Smoking should be restricted

Smoking is an activity that all should be free to participate in if they so choose. The market has determined sufficient amounts of individuals are willing to assume this habit to sustain it.

Am I one of those people? Not a chance. Considering I wouldn’t want to withdraw the right of anyone choosing to purchase and use-err, consume these cigarettes, what’s a non-smoker to do?

I mean, what does not smoking do to infringe on the health of others, specifically smokers, as a group? Does our not smoking lead to cancer, or systematically increase the rates of chronic respiratory problems, heart disease or the like? Can anyone tell me what health problems the non-smoking group causes smokers?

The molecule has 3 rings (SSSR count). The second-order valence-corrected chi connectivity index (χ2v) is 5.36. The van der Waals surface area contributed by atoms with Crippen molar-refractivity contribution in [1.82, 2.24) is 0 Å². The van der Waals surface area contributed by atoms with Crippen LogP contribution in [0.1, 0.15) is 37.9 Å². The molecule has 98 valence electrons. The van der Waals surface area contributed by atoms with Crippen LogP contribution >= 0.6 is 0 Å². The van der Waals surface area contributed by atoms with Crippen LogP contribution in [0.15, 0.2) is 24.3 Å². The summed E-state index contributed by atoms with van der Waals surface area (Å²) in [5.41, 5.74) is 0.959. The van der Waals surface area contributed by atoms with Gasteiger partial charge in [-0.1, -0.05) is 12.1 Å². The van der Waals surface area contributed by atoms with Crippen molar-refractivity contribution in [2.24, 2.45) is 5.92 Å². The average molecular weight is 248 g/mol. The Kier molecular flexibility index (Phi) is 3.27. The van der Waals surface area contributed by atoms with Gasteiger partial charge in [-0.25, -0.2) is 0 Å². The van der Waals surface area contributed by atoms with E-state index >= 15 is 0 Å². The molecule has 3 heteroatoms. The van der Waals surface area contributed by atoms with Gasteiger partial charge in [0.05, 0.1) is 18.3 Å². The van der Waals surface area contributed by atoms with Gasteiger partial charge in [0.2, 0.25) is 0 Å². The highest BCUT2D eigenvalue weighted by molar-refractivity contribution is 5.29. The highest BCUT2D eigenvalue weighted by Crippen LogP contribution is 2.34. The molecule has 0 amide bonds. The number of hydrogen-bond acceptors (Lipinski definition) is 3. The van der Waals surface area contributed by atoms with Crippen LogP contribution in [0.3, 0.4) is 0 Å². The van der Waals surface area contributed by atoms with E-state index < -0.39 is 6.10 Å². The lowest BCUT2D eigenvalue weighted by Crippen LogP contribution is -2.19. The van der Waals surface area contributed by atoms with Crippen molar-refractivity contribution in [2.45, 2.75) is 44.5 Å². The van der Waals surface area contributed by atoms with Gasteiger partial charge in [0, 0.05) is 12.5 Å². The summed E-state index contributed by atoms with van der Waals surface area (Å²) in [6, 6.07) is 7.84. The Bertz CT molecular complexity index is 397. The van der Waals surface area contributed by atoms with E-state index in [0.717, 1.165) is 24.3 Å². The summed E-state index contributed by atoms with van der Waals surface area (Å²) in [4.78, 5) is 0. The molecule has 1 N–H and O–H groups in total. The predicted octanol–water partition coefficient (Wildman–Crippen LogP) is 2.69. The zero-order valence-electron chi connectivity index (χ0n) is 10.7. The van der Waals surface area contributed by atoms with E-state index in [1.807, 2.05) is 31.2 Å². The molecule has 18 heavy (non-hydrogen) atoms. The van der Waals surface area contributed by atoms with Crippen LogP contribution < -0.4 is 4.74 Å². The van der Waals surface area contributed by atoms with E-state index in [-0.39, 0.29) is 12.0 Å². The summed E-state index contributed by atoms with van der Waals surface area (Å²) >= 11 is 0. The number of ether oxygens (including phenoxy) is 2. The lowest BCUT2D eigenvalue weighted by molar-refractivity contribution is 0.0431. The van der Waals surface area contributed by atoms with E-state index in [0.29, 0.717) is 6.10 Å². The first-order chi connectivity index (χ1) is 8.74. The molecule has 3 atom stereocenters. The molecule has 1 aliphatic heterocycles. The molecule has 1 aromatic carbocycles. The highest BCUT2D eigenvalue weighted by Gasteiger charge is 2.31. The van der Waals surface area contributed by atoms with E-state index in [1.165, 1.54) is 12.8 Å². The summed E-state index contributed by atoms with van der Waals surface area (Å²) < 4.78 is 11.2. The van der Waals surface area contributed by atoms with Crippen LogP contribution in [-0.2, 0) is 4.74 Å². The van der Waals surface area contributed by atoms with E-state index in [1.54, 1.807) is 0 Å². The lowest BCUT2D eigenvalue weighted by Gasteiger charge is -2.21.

I’d be surprised to hear of anything.

So here’s a plea to you smokers: Why not accept that your activity is not one that should be forced upon those that don’t smoke and gather in an area designated for you? We designate areas for all sorts of activities, don’t we? We aren’t allowed to urinate in public (though some of us certainly do occasionally).

We aren’t legally allowed to choose which side of the road we drive on, or that we drive on a road at all instead of careening through yards, over sidewalks and through playgrounds. That would be dangerous, right?

So instead we have designated areas where we know those activities take place. So most rational people accept that their activity is confined to certain areas, and should be for the safety of all.

Why should smoking be different? Why should I be “safe” from being struck by a car or urinated on in front of NKU’s buildings, but not from inhaling toxic smoke?

I’m just curious why this perfectly viable, and ever so used, tactic has yet to be implemented?

Wes Crout